The scope of the band movement within the Salvation Army is wide and varied. Bands range in size and ability from the quartet shivering around a Christmas kettle to the International Staff Band on the stage of the Royal Albert Hall.
The corps band is the basic unit of Salvation Army banding. These are the local bands, supporting worship services each Sunday and other special events as needed by the corps. Corps bands range in size from a quartet to 40 or more players. Some bands can play only simple hymn tunes, while others are among the elite bands of the Salvation Army, capable of playing almost anything.
The primary function of a corps band is to support the Sunday worship services of the the corps. Unlike a band which is primarily doing concerts, a corps band usually does not develop a standing repertoire. The typical corps band plays one or two pieces each Sunday morning, plus accompaniment for congregational singing. The corps bandmaster must have a ready list of items that can be played without rehearsal, in case key players are missing on a particular week. Corps bands also support a variety of other corps activities, either as a complete unit or in ensembles.
Members of a corps band are soldiers of the corps. The corps officer, as the commander of the unit, functions as the executive officer. Except in the larger corps, there are generally holes in the instrumentation – few corps bands in the US have a soprano cornet, for example. Generally, membership in a corps band is required for participation in regional or staff groups.
Regional bands are usually sponsored by an area command or a divisional headquarters. Some regional bands are formed because there are no large corps bands in the area. The regional band, drawing on several corps, can complete the instrumentation and play more complex music. Some regional bands serve as
elite groups, with the better players in an area in the group. The staff band can be thought of as the extreme case of a regional band. Many youth bands are regional in character.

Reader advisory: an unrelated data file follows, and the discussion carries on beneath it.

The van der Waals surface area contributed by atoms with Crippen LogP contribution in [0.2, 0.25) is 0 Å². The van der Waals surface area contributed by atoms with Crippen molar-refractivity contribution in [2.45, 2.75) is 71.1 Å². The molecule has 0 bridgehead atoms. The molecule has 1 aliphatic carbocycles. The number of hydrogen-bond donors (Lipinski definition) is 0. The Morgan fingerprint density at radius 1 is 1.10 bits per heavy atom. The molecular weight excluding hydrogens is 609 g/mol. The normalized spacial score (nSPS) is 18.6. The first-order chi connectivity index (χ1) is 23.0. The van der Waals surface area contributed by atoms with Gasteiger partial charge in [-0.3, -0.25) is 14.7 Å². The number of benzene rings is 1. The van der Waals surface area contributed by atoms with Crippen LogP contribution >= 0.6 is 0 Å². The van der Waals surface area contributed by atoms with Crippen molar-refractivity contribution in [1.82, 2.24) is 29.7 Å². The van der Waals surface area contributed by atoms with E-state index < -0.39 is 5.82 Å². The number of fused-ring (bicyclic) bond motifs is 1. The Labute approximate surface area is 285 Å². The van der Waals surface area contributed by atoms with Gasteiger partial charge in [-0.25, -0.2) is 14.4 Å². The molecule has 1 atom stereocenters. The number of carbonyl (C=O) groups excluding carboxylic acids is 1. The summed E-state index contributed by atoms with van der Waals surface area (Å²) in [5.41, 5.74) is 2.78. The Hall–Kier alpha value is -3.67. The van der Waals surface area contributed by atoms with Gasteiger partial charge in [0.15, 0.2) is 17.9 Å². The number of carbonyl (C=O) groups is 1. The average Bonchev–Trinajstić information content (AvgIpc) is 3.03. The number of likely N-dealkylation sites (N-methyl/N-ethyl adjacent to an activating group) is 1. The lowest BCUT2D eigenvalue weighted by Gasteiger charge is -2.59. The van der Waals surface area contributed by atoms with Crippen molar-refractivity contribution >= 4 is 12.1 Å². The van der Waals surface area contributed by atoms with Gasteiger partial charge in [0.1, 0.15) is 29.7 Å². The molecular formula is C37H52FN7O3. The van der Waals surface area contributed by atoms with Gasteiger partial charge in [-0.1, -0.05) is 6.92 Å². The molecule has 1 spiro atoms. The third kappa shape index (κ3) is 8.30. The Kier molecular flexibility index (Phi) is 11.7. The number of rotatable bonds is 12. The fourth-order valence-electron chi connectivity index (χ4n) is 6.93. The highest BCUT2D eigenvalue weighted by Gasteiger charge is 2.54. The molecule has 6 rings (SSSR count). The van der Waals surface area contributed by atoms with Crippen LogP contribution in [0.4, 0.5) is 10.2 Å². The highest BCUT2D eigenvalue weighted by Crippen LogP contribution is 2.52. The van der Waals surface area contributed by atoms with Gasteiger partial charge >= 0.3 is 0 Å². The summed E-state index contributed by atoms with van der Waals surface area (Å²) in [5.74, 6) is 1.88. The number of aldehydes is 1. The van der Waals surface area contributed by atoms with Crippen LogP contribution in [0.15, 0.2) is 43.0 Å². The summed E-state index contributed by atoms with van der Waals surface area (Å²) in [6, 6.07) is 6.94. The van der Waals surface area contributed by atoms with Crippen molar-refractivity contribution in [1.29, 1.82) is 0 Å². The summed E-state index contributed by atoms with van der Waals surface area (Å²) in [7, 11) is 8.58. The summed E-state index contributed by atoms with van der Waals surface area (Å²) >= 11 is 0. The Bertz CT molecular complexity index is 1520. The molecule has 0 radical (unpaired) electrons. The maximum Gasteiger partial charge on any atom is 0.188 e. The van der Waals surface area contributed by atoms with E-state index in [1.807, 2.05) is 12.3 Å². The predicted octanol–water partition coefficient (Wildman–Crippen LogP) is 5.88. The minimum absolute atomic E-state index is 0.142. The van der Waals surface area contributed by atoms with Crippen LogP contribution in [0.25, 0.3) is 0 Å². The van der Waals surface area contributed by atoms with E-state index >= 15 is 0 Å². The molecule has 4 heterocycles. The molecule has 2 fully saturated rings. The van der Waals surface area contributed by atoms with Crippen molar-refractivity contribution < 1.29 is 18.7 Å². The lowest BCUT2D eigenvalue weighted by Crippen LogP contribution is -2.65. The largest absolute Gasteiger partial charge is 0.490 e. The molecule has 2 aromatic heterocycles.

Regional bands are more concert-oriented than corps bands, although many regional bands serve as duty bands for large meetings and events. Many regional bands rehearse less frequently than once a week, especially those covering a large geographic area. Also, some regional bands operate on a seasonal basis, for example, not operating during the summer months.
Most regional bands have a more formal structure than the typical corps band. Usually, a ranking officer from the sponsoring command serves as executive officer. There is usually an official band board. Board positions such as band sergeant, secretary, quartermaster, and librarian are often filled. Many regional groups have strict admission or audition standards. Membership in a corps band in the region is almost always required.
In recent years, the fellowship band has become an increasingly popular form of Salvation Army ensemble. These groups take a variety of forms, including bands made up mostly of players who have retired from other bands, which is one of the most common. Other groups that might be considered fellowship ensembles are those where non-Salvationists are invited, but the group is still sponsored by the Salvation Army. One such group is Vintage Brass, sponsored by the Long Beach Citadel corps in California. Because most fellowship bands have a less formal structure and less demanding schedule than regular Salvation Army bands, they are sometimes seen as casual or lesser ensembles. However, many fellowship groups are excellent musically and rival some of the top standing ensembles in the quality of their performance.
One of the major reasons why the Salvation Army has had a thriving brass band movement for over 100 years is the youth band and associated music education programs. Beginning at the corps level, many young Salvationists are taught to play and sing, starting sometimes as early as seven years of age. As with the “senior” groups, there are corps and regional youth bands, with varying degrees of skill.
The youth bands are supplemented in the music education program by singing groups, individual instruction, and summer music camps. The traditional week-long music camp has evolved in some divisions into a four to six week music conservatory, usually still held at a camp but with the same campers for the entire duration.
The staff bands are the top level of Salvation Army banding. A staff band is sponsored by a territorial headquarters. The staff bands were originally comprised of staff members from the headquarters. Although most staff bands still have many Salvation Army officer and employee members, non-staff players are more common in the modern staff band. The staff bands are among the most formal Salvation Army groups. Most have long histories, and travel and record on a regular basis.
There are eight staff bands that are generally recognized as major staff bands:
- Amsterdam (Netherlands)
- Canadian (Canada and Bermuda)
- Chicago (USA Central)
- German (Germany)
- International (United Kingdom)
- Japan (Japan)
- Melbourne (Australia South)
- New York (USA East)